A White House official who oversees government use of mobile technologies says the technology is “not secure,” and standards are being developed that will increase security.
Janice Nall, e-gov portfolio manager for the White House Office of Management and Budget (OMB), was speaking at the 2011 Government Web and New Media Conference in Washington, D.C. when she said, mobile technologies have “not kept up with the wired industry in terms of security” and “are about ten years behind.”
Therefore, OMB is developing “a ‘state of the union’ on what’s going on with the security aspects of mobile,” Nall said. The security assessment would examine more than phones, but also other wireless products. “People don’t just want one device, we mostly want whatever is convenient,” she said. “It’s not just phones, it’s tablets, and the scanners that people use at the airport to scan bags, and it’s networks, and medical devices; all these things that have been developed have so much access to our personal information and our whereabouts,” she said.
As use of those technologies grows in people’s personal lives, those devices are also expected in user’s professional lives, Nall said. However, unless the security problems are solved, users will not be able to do 10 percent of what is possible in mobile computing, she said.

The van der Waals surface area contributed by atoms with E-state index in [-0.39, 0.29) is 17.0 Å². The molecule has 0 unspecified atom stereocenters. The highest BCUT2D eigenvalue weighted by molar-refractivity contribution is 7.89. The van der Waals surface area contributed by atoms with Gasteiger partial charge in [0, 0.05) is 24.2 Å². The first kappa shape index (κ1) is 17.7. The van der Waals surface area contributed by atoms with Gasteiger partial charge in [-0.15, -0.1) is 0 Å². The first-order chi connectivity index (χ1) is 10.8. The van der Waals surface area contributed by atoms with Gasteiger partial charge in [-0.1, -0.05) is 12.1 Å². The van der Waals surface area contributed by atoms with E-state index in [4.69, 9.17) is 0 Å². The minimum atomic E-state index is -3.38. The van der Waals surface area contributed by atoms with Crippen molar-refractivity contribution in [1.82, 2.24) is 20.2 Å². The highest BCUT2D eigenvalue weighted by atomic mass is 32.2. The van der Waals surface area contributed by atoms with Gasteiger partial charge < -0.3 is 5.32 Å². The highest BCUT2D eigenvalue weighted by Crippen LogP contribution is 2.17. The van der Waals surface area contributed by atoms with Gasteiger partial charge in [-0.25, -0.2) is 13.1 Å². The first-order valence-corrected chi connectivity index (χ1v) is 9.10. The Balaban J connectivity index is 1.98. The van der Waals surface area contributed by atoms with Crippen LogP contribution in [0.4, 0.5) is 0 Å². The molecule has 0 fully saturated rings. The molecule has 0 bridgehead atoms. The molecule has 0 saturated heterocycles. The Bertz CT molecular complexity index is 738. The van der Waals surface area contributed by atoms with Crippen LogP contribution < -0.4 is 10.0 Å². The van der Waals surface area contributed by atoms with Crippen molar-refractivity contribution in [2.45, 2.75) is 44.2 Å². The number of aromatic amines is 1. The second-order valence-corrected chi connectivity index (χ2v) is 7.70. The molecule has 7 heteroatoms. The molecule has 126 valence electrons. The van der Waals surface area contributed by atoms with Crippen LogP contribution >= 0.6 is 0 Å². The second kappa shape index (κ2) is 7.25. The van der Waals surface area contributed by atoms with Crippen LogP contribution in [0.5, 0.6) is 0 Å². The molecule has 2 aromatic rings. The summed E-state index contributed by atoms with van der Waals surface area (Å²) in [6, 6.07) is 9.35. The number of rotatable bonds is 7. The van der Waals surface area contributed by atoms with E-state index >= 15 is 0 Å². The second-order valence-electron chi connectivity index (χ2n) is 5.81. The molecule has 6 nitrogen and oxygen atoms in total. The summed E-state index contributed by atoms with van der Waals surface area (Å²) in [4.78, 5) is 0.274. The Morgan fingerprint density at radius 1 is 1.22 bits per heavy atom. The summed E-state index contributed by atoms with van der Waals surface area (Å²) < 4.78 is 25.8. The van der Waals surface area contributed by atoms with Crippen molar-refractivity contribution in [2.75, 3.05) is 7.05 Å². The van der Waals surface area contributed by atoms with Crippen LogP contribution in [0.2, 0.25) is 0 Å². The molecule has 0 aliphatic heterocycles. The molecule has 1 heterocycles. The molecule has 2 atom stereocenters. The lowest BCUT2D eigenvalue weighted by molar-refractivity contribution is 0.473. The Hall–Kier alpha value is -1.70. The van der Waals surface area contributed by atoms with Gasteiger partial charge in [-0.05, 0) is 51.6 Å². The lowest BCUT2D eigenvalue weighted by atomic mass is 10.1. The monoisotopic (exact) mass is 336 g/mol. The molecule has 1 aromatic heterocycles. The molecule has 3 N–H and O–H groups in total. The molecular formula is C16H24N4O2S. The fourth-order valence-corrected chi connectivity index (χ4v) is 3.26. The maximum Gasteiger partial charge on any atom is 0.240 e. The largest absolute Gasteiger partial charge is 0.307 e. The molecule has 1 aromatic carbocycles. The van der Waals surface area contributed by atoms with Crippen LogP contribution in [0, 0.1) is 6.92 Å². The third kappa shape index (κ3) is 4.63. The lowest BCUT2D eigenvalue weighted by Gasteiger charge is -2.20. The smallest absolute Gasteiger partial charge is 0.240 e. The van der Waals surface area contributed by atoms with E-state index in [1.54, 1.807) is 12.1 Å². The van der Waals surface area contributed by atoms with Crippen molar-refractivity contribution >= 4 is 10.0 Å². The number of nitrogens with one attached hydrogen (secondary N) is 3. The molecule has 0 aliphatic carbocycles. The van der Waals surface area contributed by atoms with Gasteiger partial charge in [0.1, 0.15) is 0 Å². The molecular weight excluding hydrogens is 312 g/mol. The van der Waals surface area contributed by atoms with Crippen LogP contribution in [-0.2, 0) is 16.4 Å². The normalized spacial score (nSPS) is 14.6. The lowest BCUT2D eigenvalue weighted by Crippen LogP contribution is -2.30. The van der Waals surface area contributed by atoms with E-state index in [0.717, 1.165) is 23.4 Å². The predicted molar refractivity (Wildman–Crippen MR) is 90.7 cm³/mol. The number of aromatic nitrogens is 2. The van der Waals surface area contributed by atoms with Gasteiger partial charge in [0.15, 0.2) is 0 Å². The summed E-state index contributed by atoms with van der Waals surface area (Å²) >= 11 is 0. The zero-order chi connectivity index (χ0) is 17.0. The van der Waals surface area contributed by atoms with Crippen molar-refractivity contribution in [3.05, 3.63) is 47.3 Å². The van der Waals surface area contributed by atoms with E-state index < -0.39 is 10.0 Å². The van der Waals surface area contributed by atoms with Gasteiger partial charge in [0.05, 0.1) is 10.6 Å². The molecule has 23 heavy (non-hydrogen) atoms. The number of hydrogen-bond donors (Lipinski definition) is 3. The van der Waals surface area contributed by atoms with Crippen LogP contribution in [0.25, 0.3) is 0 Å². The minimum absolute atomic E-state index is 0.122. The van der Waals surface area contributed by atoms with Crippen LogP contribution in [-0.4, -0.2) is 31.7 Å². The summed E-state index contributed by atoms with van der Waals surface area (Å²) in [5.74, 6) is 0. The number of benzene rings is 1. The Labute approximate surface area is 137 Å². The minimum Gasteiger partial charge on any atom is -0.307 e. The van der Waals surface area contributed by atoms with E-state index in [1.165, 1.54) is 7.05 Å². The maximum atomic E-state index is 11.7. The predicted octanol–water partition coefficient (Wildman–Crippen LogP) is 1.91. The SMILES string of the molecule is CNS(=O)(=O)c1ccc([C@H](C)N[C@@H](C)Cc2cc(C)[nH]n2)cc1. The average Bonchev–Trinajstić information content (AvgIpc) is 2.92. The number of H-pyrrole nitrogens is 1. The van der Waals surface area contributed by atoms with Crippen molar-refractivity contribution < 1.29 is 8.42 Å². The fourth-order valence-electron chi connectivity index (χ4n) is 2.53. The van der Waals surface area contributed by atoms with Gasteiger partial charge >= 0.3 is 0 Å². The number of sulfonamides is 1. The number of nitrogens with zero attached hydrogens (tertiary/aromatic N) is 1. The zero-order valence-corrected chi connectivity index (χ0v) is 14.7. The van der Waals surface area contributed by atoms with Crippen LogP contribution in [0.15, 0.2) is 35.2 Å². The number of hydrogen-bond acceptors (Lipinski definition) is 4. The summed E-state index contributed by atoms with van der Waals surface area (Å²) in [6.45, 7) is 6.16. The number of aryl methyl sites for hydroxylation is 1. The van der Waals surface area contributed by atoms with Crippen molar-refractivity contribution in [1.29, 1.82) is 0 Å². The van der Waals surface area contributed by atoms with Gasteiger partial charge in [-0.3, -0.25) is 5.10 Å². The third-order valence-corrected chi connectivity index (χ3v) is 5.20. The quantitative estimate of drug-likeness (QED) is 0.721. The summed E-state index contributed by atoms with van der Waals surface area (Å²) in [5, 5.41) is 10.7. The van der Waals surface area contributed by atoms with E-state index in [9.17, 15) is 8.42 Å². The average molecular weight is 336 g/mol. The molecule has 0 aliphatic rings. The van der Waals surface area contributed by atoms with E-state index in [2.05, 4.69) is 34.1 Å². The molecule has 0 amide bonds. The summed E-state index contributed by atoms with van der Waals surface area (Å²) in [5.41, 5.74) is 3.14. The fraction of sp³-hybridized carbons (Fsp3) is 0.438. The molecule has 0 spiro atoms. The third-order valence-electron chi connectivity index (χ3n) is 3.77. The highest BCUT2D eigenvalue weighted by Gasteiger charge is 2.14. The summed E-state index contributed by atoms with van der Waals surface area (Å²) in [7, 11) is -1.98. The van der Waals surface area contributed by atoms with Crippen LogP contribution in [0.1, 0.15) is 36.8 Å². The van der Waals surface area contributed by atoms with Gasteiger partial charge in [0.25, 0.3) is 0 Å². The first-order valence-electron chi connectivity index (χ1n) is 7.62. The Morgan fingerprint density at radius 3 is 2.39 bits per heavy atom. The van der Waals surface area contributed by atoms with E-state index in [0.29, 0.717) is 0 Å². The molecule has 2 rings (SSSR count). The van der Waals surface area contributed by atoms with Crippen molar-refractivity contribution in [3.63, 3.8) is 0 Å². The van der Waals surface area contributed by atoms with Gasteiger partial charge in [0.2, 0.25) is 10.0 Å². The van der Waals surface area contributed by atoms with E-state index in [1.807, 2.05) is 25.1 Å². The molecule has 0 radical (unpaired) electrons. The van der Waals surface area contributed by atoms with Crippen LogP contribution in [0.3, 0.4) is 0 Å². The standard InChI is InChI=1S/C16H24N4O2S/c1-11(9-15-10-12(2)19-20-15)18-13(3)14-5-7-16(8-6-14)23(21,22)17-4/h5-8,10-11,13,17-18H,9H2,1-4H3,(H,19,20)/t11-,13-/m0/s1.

“Our systems are really not prepared to provide that level of security,” she said. Therefore, as part of the assessment Nall is “pushing for agencies to have a mobile strategy (and) to really think through how they plan to use it,” she said, adding, “there’s going to be a lot more security.” The assessment will be useful for developing security protocols, and “mobile security standards are coming out,” she said.
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